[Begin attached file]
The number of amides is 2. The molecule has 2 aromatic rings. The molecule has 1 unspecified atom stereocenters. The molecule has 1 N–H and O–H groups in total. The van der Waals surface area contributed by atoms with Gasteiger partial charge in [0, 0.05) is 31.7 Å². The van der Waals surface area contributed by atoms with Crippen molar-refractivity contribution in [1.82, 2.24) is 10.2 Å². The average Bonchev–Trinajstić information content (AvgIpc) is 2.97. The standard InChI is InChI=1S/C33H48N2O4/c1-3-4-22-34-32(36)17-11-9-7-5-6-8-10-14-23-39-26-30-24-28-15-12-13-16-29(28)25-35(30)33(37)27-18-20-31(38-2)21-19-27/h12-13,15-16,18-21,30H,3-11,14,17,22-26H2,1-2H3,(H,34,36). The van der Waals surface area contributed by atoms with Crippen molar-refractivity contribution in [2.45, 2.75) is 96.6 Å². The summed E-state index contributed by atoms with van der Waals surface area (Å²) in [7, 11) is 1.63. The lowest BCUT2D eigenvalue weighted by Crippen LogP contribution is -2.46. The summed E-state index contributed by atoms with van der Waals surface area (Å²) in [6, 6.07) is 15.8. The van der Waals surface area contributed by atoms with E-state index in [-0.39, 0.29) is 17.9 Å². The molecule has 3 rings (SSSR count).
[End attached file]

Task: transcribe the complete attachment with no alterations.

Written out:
The number of amides is 2. The molecule has 2 aromatic rings. The molecule has 1 unspecified atom stereocenters. The molecule has 1 N–H and O–H groups in total. The van der Waals surface area contributed by atoms with Gasteiger partial charge in [0, 0.05) is 31.7 Å². The van der Waals surface area contributed by atoms with Crippen molar-refractivity contribution in [1.82, 2.24) is 10.2 Å². The average Bonchev–Trinajstić information content (AvgIpc) is 2.97. The standard InChI is InChI=1S/C33H48N2O4/c1-3-4-22-34-32(36)17-11-9-7-5-6-8-10-14-23-39-26-30-24-28-15-12-13-16-29(28)25-35(30)33(37)27-18-20-31(38-2)21-19-27/h12-13,15-16,18-21,30H,3-11,14,17,22-26H2,1-2H3,(H,34,36). The van der Waals surface area contributed by atoms with Crippen molar-refractivity contribution in [2.45, 2.75) is 96.6 Å². The summed E-state index contributed by atoms with van der Waals surface area (Å²) in [7, 11) is 1.63. The lowest BCUT2D eigenvalue weighted by Crippen LogP contribution is -2.46. The summed E-state index contributed by atoms with van der Waals surface area (Å²) in [6, 6.07) is 15.8. The van der Waals surface area contributed by atoms with E-state index in [-0.39, 0.29) is 17.9 Å². The molecule has 3 rings (SSSR count).